Foot and Mouth Disease
Foot and Mouth Disease is a highly communicable viral disease of cattle and swine. It also affects sheep, goats, deer and other cloven-hoofed ruminants. The disease is characterized by fever and blister-like sores on the tongue and lips, in the mouth, on the teats, and between the hooves. Many affected animals recover, but the disease leaves them weakened and debilitated.
Humans can contract FMD by ingesting animal products from an infected animal including cow’s milk (including pasteurized), cheese, and other dairy products. Direct contact with an infected animal will also spread the disease. When contracted, humans experience a variety of symptoms that range from headache, shivering, thirst, and eventually blisters on the hands, feet, and mouth. Cases tend to be underreported and there are no deaths associated with the disease on record.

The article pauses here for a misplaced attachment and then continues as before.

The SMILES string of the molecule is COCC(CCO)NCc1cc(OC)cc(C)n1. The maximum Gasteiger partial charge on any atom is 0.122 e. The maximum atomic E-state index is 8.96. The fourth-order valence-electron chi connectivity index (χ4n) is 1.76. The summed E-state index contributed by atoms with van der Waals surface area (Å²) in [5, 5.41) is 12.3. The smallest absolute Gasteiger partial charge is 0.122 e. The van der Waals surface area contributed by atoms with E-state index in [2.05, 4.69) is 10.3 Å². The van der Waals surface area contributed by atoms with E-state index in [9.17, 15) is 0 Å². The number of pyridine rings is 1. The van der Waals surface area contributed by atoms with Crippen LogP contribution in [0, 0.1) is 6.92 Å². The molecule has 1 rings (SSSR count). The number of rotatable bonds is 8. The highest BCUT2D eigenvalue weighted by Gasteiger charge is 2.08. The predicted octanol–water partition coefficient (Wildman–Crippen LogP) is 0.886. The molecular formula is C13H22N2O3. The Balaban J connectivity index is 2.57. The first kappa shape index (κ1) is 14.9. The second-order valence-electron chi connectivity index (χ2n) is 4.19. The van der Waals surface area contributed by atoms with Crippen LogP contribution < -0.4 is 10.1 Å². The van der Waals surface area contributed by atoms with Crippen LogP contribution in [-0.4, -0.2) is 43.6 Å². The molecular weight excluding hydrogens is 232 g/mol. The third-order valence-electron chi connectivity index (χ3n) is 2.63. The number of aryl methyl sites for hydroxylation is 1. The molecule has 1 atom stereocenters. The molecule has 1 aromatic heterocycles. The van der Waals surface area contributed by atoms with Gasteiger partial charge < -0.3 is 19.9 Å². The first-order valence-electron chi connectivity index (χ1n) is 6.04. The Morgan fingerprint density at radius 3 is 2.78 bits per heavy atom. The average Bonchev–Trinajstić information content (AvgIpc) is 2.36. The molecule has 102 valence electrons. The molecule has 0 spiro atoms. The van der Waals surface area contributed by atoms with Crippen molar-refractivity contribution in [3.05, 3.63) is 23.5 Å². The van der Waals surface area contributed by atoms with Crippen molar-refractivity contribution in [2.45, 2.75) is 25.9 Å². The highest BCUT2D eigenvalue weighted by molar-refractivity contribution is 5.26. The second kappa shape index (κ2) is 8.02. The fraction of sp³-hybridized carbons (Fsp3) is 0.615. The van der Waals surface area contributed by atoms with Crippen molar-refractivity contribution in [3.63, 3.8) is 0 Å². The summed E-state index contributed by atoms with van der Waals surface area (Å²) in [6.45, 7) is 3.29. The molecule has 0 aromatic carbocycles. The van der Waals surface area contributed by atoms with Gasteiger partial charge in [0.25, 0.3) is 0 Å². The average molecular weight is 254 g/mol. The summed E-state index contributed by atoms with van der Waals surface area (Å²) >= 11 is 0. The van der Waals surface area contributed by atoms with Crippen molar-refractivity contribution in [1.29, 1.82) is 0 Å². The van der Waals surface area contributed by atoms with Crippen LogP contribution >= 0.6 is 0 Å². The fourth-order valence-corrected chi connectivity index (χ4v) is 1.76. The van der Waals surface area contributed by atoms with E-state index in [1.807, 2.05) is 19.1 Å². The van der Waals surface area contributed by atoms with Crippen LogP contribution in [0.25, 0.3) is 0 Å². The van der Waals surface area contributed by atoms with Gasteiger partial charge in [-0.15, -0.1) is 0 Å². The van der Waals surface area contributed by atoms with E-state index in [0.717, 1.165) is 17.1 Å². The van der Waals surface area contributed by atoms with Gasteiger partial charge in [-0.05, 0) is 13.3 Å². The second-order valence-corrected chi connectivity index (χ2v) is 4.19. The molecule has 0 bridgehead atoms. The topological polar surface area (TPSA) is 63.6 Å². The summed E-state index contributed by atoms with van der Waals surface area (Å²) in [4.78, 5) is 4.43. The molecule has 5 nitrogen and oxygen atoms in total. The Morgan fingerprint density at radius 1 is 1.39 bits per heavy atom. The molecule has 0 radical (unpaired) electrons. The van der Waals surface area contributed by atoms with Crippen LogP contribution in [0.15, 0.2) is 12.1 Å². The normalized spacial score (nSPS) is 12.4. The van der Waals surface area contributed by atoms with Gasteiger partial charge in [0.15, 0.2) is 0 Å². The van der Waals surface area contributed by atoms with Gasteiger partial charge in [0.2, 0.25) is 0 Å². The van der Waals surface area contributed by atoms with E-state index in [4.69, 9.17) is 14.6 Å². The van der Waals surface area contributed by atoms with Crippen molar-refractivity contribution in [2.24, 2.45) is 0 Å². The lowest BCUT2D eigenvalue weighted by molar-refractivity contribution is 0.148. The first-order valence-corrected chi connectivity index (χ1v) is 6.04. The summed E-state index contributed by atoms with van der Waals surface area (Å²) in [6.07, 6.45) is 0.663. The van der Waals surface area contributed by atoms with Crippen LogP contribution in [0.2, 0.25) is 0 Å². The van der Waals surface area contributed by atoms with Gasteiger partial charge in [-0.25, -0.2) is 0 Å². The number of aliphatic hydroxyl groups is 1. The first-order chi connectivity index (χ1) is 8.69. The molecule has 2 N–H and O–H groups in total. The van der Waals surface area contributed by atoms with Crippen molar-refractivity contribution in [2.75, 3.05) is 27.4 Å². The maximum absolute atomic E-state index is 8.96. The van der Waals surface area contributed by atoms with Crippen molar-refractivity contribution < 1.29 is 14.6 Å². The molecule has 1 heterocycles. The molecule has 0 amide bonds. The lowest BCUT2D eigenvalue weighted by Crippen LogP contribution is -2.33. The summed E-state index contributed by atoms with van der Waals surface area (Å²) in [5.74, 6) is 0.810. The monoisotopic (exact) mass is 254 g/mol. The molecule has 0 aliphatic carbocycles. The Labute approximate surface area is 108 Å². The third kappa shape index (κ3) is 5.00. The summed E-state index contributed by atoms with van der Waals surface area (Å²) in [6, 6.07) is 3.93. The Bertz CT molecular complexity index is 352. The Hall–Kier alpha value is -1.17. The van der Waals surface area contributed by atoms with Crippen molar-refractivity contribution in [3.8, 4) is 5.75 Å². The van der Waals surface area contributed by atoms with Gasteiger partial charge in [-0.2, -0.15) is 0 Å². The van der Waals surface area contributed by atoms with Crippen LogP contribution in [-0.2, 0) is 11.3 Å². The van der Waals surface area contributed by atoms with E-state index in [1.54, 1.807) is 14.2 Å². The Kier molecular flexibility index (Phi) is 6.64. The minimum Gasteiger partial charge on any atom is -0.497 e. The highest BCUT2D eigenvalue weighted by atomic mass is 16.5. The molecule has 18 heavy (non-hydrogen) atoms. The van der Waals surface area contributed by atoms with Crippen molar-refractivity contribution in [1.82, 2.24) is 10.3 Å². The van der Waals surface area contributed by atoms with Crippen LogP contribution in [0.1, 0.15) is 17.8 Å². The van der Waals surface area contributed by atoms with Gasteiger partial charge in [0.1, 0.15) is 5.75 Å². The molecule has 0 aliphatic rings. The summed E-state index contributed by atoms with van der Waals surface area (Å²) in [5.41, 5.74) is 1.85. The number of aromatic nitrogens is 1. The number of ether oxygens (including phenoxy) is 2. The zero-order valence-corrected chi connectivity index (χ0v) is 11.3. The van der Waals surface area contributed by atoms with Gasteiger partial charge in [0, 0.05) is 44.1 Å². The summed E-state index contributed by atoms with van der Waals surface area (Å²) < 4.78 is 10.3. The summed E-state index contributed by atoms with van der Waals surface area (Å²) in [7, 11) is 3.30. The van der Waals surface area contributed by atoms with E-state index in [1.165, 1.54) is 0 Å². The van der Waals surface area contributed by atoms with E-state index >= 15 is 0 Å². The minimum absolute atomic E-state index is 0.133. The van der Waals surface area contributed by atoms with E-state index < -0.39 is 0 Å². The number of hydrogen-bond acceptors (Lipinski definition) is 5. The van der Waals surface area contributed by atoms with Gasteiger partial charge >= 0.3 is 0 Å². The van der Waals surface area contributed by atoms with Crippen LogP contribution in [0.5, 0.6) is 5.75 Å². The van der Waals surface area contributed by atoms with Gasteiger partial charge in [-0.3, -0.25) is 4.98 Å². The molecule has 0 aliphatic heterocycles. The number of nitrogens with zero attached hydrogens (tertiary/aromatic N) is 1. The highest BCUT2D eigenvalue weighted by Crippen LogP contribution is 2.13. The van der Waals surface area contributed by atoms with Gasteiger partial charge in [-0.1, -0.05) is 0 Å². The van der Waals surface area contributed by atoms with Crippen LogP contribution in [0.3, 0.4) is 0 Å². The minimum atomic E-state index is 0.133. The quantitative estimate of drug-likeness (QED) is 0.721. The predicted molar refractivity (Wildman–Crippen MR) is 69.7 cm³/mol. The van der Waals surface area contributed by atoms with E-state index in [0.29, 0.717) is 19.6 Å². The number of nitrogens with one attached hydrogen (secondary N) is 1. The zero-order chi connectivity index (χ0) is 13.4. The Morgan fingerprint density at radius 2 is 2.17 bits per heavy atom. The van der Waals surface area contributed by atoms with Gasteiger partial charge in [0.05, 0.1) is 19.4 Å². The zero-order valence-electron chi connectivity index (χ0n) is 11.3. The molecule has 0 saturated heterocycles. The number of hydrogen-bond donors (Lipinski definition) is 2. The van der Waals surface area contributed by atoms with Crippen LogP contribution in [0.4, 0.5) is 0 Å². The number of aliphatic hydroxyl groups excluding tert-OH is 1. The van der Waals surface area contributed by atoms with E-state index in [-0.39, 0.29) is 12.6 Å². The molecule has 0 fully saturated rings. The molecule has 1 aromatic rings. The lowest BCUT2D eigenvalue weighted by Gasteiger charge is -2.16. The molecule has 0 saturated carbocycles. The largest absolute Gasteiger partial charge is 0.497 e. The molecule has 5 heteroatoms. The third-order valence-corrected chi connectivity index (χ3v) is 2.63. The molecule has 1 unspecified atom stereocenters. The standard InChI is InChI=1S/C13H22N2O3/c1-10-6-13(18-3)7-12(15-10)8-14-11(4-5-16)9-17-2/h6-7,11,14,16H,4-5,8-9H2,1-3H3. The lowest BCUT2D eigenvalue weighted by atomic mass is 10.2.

The CFIA has established measures to control FMD outbreaks. The last outbreak in Canada was in 1952.